Curated Optogenetic Publication Database

Search precisely and efficiently by using the advantage of the hand-assigned publication tags that allow you to search for papers involving a specific trait, e.g. a particular optogenetic switch or a host organism.

Showing 1 - 4 of 4 results

T cells selectively filter oscillatory signals on the minutes timescale.

blue iLID human T cells Signaling cascade control
Proc Natl Acad Sci U S A, 2 Mar 2021 DOI: 10.1073/pnas.2019285118 Link to full text
Abstract: T cells experience complex temporal patterns of stimulus via receptor-ligand-binding interactions with surrounding cells. From these temporal patterns, T cells are able to pick out antigenic signals while establishing self-tolerance. Although features such as duration of antigen binding have been examined, our understanding of how T cells interpret signals with different frequencies or temporal stimulation patterns is relatively unexplored. We engineered T cells to respond to light as a stimulus by building an optogenetically controlled chimeric antigen receptor (optoCAR). We discovered that T cells respond to minute-scale oscillations of activation signal by stimulating optoCAR T cells with tunable pulse trains of light. Systematically scanning signal oscillation period from 1 to 150 min revealed that expression of CD69, a T cell activation marker, reached a local minimum at a period of ∼25 min (corresponding to 5 to 15 min pulse widths). A combination of inhibitors and genetic knockouts suggest that this frequency filtering mechanism lies downstream of the Erk signaling branch of the T cell response network and may involve a negative feedback loop that diminishes Erk activity. The timescale of CD69 filtering corresponds with the duration of T cell encounters with self-peptide-presenting APCs observed via intravital imaging in mice, indicating a potential functional role for temporal filtering in vivo. This study illustrates that the T cell signaling machinery is tuned to temporally filter and interpret time-variant input signals in discriminatory ways.

Efficient photoactivatable Dre recombinase for cell type-specific spatiotemporal control of genome engineering in the mouse.

blue red CRY2/CIB1 Magnets PhyB/PIF3 VVD HEK293T HeLa HEp-2 mouse in vivo SH-SY5Y Nucleic acid editing
Proc Natl Acad Sci U S A, 14 Dec 2020 DOI: 10.1073/pnas.2003991117 Link to full text
Abstract: Precise genetic engineering in specific cell types within an intact organism is intriguing yet challenging, especially in a spatiotemporal manner without the interference caused by chemical inducers. Here we engineered a photoactivatable Dre recombinase based on the identification of an optimal split site and demonstrated that it efficiently regulated transgene expression in mouse tissues spatiotemporally upon blue light illumination. Moreover, through a double-floxed inverted open reading frame strategy, we developed a Cre-activated light-inducible Dre (CALID) system. Taking advantage of well-defined cell-type-specific promoters or a well-established Cre transgenic mouse strain, we demonstrated that the CALID system was able to activate endogenous reporter expression for either bulk or sparse labeling of CaMKIIα-positive excitatory neurons and parvalbumin interneurons in the brain. This flexible and tunable system could be a powerful tool for the dissection and modulation of developmental and genetic complexity in a wide range of biological systems.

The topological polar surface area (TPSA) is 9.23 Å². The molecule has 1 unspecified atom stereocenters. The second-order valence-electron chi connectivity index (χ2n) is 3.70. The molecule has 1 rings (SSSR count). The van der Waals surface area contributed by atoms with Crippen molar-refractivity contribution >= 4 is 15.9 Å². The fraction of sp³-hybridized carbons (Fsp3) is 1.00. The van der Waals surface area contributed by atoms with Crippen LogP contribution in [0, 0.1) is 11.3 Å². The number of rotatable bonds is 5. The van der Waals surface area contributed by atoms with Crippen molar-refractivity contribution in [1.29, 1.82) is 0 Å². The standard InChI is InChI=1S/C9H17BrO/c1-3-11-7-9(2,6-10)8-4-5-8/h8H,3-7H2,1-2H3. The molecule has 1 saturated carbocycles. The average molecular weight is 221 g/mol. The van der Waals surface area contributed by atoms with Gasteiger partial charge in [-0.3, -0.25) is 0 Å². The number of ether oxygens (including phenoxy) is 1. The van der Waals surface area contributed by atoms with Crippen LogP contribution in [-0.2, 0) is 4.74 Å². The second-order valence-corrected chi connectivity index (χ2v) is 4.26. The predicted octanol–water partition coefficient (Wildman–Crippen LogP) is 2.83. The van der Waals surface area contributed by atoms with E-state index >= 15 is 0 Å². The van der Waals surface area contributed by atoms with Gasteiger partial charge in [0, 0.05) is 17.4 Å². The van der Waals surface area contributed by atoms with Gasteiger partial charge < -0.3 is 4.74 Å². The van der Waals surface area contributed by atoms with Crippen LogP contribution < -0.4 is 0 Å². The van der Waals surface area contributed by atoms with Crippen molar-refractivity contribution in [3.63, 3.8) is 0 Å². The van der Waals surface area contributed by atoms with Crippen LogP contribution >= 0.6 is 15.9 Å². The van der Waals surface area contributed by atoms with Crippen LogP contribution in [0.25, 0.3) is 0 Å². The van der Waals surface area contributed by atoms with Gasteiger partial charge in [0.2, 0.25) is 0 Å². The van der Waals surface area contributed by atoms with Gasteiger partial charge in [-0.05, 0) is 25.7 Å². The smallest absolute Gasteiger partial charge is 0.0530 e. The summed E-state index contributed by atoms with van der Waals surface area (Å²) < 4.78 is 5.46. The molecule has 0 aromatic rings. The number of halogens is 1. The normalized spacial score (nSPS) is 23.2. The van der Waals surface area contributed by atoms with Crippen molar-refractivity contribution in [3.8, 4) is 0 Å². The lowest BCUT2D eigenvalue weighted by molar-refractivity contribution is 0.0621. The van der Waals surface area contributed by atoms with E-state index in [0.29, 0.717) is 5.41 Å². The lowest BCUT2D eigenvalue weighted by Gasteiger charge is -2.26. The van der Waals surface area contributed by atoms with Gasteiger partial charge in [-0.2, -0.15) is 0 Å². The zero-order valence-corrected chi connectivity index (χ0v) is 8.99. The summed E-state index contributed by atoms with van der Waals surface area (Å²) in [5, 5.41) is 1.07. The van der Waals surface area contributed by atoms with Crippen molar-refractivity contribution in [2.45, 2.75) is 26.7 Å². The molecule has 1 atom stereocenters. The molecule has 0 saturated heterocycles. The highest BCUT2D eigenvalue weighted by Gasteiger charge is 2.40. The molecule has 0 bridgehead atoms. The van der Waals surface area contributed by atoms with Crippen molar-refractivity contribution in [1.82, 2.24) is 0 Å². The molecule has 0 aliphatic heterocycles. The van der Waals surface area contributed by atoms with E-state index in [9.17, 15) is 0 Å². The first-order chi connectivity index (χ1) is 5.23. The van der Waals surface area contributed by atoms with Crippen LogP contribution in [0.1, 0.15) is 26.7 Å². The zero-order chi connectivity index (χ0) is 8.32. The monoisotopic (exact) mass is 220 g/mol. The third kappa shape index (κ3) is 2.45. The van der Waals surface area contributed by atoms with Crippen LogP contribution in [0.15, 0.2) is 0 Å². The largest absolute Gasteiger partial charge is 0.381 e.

β-Catenin signaling dynamics regulate cell fate in differentiating neural stem cells.

blue CRY2/CRY2 rat hippocampal NSCs Cell differentiation
Proc Natl Acad Sci U S A, 2 Nov 2020 DOI: 10.1073/pnas.2008509117 Link to full text
Abstract: Stem cells undergo differentiation in complex and dynamic environments wherein instructive signals fluctuate on various timescales. Thus, cells must be equipped to properly respond to the timing of signals, for example, to distinguish sustained signaling from transient noise. However, how stem cells respond to dynamic variations in differentiation cues is not well characterized. Here, we use optogenetic activation of β-catenin signaling to probe the dynamic responses of differentiating adult neural stem cells (NSCs). We discover that, while elevated, sustained β-catenin activation sequentially promotes proliferation and differentiation, transient β-catenin induces apoptosis. Genetic perturbations revealed that the neurogenic/apoptotic fate switch was mediated through cell-cycle regulation by Growth Arrest and DNA Damage 45 gamma (Gadd45γ). Our results thus reveal a role for β-catenin dynamics in NSC fate decisions and may suggest a role for signal timing to minimize cell-fate errors, analogous to kinetic proofreading of stem-cell differentiation.

Optogenetic regulation of embryo implantation in mice using photoactivatable CRISPR-Cas9.

blue Magnets mouse in vivo Nucleic acid editing
Proc Natl Acad Sci U S A, 2 Nov 2020 DOI: 10.1073/pnas.2016850117 Link to full text
Abstract: Embryo implantation is achieved upon successful interaction between a fertilized egg and receptive endometrium and is mediated by spatiotemporal expression of implantation-associated molecules including leukemia inhibitory factor (LIF). Here we demonstrate, in mice, that LIF knockdown via a photoactivatable CRISPR-Cas9 gene editing system and illumination with a light-emitting diode can spatiotemporally disrupt fertility. This system enables dissection of spatiotemporal molecular mechanisms associated with embryo implantation and provides a therapeutic strategy for temporal control of reproductive functions in vivo.
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